Priapism (/ˈpraɪəpɪzəm/) a potentially painful medical condition, in which the erect penis does not return to its flaccid state, despite the absence of both physical and psychological stimulation, within four hours. There are two types of priapism: low-flow and high-flow; 80% to 90% of clinically presented priapisms are low flow disorders. Low-flow involves the blood not adequately returning to the body from the organ. High-flow involves a short-circuit of the vascular system partway along the organ. Treatment is different for each type. Priapism is considered a medical emergency, which should receive proper treatment by a qualified medical practitioner. Early treatment can be beneficial for a functional recovery.Source: Wikipedia
Within all the people who go to their doctor with priapism, 85% report having penis pain, 51% report having painful urination, and 33% report having premature ejaculation. The symptoms that are highly suggestive of priapism are penis pain, painful urination, pain during intercourse, leg cramps or spasms, impotence, drug abuse, premature ejaculation, and elbow weakness, although you may still have priapism without those symptoms.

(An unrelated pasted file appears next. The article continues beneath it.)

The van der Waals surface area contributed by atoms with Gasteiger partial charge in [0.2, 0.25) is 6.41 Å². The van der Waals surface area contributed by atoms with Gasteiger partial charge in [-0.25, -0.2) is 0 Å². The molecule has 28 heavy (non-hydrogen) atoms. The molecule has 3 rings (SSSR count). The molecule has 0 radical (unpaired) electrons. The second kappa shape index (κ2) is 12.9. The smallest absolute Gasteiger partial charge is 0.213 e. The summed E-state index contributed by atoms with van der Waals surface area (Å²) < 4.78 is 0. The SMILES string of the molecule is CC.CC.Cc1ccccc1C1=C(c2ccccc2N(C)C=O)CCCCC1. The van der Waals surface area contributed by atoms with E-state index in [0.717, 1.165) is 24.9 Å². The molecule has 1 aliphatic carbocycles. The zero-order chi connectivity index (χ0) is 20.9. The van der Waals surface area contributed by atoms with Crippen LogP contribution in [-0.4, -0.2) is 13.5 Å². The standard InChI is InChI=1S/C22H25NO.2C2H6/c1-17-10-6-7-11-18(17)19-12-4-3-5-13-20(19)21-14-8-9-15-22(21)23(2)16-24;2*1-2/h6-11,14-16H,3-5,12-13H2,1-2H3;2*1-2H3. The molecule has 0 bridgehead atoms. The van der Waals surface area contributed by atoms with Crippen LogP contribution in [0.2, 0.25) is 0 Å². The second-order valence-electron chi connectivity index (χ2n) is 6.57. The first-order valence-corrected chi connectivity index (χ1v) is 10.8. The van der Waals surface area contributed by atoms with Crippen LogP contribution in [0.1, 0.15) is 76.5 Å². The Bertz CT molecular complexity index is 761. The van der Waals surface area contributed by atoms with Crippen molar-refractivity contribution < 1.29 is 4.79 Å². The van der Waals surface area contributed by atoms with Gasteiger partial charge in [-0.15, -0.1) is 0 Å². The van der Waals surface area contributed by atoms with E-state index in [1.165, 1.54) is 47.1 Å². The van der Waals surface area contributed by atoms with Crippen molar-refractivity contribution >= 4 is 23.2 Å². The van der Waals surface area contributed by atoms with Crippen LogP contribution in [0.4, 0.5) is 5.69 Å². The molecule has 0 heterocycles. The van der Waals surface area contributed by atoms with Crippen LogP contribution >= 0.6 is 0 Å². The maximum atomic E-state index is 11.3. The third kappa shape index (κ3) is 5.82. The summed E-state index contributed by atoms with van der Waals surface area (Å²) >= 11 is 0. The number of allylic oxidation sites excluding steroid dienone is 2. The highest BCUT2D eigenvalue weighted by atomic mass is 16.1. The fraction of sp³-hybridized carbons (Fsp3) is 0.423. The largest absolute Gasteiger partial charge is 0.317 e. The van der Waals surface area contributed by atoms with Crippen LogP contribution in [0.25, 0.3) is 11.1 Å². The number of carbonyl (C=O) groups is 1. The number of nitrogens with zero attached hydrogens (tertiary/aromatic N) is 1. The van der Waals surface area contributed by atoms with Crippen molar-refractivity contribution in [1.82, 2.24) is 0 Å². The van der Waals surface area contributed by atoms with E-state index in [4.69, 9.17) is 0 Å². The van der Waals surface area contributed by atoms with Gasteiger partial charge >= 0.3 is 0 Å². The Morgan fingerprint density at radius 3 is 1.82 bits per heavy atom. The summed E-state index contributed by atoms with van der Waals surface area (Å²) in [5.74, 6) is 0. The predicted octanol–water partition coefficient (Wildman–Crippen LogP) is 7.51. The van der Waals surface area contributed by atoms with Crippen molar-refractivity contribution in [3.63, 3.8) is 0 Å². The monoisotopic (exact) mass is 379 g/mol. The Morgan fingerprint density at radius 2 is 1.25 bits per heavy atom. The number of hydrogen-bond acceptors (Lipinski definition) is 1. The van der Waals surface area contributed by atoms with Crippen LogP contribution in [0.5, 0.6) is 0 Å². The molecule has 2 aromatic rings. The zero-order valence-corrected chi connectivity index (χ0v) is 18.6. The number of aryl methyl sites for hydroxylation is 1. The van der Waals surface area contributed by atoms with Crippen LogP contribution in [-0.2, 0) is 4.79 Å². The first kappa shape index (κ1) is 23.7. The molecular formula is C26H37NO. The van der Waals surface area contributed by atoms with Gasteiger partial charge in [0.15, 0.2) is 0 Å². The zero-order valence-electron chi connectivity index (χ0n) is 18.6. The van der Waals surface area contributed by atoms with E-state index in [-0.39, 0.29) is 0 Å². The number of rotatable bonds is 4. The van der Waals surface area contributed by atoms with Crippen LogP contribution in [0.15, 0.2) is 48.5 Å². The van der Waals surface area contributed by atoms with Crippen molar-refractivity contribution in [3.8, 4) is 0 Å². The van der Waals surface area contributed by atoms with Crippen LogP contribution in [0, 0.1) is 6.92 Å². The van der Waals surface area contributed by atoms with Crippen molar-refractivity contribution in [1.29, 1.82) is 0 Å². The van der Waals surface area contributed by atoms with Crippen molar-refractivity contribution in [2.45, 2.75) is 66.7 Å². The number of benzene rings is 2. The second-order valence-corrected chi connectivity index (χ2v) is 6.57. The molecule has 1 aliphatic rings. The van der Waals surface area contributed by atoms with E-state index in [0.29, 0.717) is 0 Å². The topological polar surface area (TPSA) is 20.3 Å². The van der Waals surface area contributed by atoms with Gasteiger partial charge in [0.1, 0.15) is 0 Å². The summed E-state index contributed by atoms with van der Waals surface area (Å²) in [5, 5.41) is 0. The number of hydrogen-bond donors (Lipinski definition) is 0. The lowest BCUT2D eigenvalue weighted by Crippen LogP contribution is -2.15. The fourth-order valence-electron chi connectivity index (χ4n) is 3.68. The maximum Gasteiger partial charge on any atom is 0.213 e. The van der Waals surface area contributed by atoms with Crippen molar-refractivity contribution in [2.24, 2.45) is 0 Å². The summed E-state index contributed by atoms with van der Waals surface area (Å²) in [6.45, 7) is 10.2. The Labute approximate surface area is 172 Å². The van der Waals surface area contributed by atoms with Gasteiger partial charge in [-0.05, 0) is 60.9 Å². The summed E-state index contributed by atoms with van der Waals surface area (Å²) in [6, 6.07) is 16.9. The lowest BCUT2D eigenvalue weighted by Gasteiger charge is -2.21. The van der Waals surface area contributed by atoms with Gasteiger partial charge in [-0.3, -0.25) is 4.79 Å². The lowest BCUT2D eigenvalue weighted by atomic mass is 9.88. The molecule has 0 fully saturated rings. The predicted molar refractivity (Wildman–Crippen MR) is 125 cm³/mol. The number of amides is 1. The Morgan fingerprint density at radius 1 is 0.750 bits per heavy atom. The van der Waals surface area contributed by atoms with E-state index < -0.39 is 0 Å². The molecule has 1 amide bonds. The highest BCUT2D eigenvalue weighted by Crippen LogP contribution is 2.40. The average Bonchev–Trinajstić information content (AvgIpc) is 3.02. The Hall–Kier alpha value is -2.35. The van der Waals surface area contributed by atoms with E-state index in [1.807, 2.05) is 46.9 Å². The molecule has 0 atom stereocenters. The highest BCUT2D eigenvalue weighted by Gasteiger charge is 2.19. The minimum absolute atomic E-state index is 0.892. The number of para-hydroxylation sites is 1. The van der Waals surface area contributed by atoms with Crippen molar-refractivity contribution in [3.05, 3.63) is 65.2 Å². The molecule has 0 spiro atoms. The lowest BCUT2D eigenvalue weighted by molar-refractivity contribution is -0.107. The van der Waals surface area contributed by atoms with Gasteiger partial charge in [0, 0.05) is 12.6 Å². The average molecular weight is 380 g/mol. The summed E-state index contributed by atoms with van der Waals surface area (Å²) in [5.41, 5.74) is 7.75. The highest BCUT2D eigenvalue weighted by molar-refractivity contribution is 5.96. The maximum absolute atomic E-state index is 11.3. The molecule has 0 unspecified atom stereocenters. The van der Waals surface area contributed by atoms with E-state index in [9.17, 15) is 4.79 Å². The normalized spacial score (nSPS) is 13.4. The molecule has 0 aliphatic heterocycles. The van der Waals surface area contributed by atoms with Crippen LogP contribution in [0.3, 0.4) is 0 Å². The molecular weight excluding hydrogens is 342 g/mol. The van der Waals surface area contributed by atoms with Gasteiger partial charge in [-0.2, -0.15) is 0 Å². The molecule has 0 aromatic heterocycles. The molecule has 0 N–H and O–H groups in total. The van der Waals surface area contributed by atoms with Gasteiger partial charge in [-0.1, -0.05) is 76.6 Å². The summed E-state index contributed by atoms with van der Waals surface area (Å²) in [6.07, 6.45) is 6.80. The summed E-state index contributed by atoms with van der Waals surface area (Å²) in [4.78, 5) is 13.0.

Patients with priapism often receive hematologic tests, intravenous fluid replacement, complete blood count, urinalysis, nonoperative urinary system measurements, insertion of catheter into urinary bladder, prostate specific antigen measurement and excision .
The most commonly prescribed drugs for patients with priapism include phenylephrine (duramax), terbutaline, pseudoephedrine (pcm-la), leuprolide (lupron), diazepam (valium), phentolamine, papaverine, albumin human, usp (albutein), bromocriptine, hydroxyurea, baclofen, sildenafil (viagra) and cefazolin .
|Albumin Human, Usp (Albutein)|
Groups of people at highest risk for priapism include sex == male, race/ethnicity = black and age 15-29 years. On the other hand, race/ethnicity = other, age 75+ years, age 1-4 years, and sex == female almost never get priapism.